There was Verne with one last birdie call when Scheffler took a 4-stroke lead.

“The hour belongs to Scottie Scheffler,” Lundquist said as the eventual Masters champion left the hole, but he really could have been talking about himself.

In the post-Caitlin Clark era, how can women’s college basketball keep TV momentum? Here’s my piece on it.

A trio of sports media podcasts that might interest you:

• A conversation with ESPN’s vice president of brand strategy and content research Flora Kelly. Kelly explains her role at ESPN, how that informs the company, how her research team works, and the macro trends she sees in sports in 2024.

• A conversation with James Andrew Miller, the best-selling author of books on CAA, ESPN, “Saturday Night Live,” and HBO. Miller discusses ESPN’s Norby Williamson, who had his hand in almost all parts of ESPN’s content and business areas, from programming, production and news during his nearly four decades at ESPN.

• A conversation with Jon Lewis, the founder and editor of Sports Media Watch. Lewis discusses viewership for the women’s and men’s tournaments.

Some things I read over the last week that were interesting to me (Note: there are a lot of paywalls here):

• The best piece I have read this month — Forsaken: 14 years, 140 officers and a dark secret that consumed a small Ontario town. How the Lucas Shortreed case was solved. By Jon Wells of The Hamilton Spectator.

• Kentucky accused of “complicity” as former swim coach allegedly committed sexual violence. By Katie Strang of The Athletic.

• A narco revolt takes a once-peaceful nation to the brink. By Samantha Schmidt and Arturo Torres of The Washington Post.

• Masters of the Green: The Black Caddies of Augusta National. By Latria Graham of Garden and Gun.

• O.J. Simpson’s Hall of Fame spot may be assured, but there’s no rule against some context. By Jonathan Jones of CBS Sports.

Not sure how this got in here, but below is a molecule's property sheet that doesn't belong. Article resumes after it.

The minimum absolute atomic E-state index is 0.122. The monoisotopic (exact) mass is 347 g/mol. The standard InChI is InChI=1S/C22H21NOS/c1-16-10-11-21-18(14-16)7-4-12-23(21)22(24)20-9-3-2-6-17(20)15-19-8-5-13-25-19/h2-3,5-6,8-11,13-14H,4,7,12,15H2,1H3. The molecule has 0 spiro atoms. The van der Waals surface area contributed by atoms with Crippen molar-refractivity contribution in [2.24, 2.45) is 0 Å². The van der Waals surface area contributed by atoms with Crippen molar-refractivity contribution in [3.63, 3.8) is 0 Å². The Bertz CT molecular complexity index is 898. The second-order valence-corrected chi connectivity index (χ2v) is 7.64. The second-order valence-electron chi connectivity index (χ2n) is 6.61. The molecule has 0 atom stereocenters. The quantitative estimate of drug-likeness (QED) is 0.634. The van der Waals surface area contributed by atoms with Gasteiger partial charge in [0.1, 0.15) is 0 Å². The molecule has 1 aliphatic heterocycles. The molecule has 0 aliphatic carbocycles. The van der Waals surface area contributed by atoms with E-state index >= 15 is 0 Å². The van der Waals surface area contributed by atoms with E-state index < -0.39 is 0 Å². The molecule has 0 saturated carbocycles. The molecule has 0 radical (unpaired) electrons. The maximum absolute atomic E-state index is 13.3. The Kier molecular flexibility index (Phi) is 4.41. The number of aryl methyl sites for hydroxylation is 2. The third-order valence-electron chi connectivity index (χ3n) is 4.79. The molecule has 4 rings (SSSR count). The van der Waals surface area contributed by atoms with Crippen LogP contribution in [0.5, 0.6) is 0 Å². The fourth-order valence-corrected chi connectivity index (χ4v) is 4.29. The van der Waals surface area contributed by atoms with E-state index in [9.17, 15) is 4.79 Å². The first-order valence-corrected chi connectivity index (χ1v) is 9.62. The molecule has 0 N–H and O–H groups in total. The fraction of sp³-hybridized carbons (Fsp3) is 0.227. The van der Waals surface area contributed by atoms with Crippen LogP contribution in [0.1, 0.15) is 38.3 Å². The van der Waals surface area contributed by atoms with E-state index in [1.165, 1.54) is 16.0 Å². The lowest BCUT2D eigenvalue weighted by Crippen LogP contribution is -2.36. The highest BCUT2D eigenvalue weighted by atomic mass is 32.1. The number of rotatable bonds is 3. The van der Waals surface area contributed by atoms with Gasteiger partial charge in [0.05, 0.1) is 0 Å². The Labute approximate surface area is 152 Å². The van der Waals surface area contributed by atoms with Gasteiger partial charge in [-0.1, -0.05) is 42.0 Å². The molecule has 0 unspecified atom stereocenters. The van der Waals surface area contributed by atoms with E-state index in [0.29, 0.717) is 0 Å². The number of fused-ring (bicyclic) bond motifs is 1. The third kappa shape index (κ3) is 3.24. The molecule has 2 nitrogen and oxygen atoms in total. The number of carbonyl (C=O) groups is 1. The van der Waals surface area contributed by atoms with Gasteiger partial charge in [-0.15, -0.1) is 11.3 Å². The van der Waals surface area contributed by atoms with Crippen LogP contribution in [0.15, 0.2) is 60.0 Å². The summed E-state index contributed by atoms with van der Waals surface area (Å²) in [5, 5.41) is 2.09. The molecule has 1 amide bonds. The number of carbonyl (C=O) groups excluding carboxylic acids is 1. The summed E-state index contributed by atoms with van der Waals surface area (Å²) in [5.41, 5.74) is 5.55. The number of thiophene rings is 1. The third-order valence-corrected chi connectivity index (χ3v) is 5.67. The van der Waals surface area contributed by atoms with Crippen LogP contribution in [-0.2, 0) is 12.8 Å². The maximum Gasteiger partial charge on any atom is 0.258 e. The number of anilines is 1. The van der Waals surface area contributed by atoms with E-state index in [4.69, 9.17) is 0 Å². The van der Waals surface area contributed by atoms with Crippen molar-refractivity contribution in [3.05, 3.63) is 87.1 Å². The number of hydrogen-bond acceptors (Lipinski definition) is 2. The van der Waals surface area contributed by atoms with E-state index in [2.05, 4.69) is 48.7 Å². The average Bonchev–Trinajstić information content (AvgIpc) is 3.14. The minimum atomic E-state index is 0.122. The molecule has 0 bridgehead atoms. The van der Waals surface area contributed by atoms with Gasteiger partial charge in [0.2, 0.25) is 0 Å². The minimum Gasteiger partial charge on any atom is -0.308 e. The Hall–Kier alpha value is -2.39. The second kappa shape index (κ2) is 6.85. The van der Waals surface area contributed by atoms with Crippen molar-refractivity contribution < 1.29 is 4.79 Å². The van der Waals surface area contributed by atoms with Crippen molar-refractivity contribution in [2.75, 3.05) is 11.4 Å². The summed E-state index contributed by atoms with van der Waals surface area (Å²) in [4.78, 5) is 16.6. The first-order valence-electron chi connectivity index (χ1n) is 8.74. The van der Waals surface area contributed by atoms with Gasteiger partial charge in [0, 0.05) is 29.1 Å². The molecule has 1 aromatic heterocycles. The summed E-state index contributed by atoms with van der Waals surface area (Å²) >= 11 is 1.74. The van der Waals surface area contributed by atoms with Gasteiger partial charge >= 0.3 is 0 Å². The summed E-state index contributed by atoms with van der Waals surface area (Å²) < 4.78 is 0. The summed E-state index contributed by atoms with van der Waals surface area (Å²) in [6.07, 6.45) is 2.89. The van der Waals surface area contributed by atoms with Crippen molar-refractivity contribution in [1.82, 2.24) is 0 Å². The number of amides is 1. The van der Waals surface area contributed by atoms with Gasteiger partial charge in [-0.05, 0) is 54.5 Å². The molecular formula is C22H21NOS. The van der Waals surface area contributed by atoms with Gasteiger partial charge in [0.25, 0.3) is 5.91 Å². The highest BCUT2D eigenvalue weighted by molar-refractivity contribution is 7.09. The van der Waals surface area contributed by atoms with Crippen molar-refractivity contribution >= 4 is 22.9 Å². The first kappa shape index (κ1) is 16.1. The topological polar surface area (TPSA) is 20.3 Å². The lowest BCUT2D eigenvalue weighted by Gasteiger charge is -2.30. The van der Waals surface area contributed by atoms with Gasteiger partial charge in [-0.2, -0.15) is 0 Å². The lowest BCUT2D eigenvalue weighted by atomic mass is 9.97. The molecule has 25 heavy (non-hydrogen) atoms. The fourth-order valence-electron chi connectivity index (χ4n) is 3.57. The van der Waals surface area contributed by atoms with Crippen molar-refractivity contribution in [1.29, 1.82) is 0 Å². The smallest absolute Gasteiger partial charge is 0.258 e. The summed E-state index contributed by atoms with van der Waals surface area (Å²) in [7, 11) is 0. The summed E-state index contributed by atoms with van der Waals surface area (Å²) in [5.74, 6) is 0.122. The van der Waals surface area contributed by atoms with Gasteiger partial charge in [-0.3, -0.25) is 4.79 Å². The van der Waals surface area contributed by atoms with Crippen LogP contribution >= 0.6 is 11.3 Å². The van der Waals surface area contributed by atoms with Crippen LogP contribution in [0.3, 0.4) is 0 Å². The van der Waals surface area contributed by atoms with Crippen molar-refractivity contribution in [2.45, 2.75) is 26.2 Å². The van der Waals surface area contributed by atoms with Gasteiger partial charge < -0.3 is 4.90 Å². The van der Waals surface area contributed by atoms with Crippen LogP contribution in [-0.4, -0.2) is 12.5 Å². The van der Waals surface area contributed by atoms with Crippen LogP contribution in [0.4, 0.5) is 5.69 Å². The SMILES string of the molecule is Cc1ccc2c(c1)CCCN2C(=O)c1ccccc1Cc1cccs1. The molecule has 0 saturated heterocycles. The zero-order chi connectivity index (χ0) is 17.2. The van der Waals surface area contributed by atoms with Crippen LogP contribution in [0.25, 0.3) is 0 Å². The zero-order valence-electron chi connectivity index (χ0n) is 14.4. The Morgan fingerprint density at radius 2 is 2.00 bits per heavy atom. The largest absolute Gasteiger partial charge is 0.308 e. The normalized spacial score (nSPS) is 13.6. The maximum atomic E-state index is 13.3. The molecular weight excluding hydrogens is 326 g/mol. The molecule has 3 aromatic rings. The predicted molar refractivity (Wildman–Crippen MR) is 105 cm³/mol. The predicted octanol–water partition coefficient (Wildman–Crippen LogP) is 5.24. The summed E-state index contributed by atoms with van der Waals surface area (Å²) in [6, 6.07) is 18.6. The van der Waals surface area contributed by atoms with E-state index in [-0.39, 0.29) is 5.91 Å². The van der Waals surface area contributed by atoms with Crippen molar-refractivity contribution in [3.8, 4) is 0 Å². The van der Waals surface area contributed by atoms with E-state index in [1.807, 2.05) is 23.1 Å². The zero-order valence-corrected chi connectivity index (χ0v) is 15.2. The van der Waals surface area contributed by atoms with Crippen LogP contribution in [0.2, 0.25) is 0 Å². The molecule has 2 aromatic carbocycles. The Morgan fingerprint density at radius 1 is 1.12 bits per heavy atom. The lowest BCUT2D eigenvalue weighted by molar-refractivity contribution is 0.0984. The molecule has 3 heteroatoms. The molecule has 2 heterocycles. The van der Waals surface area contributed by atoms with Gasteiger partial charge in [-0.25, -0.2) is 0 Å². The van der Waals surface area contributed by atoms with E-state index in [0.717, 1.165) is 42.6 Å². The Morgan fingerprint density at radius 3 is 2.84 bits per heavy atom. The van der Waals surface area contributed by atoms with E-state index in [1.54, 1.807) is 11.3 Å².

• What happens if a generation of sports fans is swallowed up by gambling? By Steve Buckley of The Athletic.

• Inside Amazon’s Push to Crack Trader Joe’s — and Dominate Everything. By Dana Mattioli of The Wall Street Journal.

• To Build Muscle, It’s the Sets That Count. By Alex Hutchinson of Outside.

• America’s Next Soldiers Will Be Machines. By Jack Detsch of Foreign Policy.

• Fifty years later, Henry Aaron’s legacy lives on in Atlanta and beyond. By Michael Lee of The Washington Post.

• A Vigilante Hacker Took Down North Korea’s Internet. Now He’s Taking Off His Mask. By Andy Greenberg of Wired.

• Test Your Exercise I.Q. The New York Times

• The Key Detail Missing From the Narrative About O.J. and Race. By Joel Anderson of Slate.

• Caitlin Clark delivered a winning segment on “Saturday Night Live.

• Did One Guy Just Stop a Huge Cyberattack? By Kevin Roose of The New York Times.

• How AI could transform baseball forever. By Josh Tyrangiel of The Washington Post.

• What Happened to Damages That O.J. Simpson Owed to the Victims’ Families? By Anna Betts of The New York Times.

(Photo of Verne Lundquist at Augusta National Golf Club in 2012: Augusta National / Getty Images)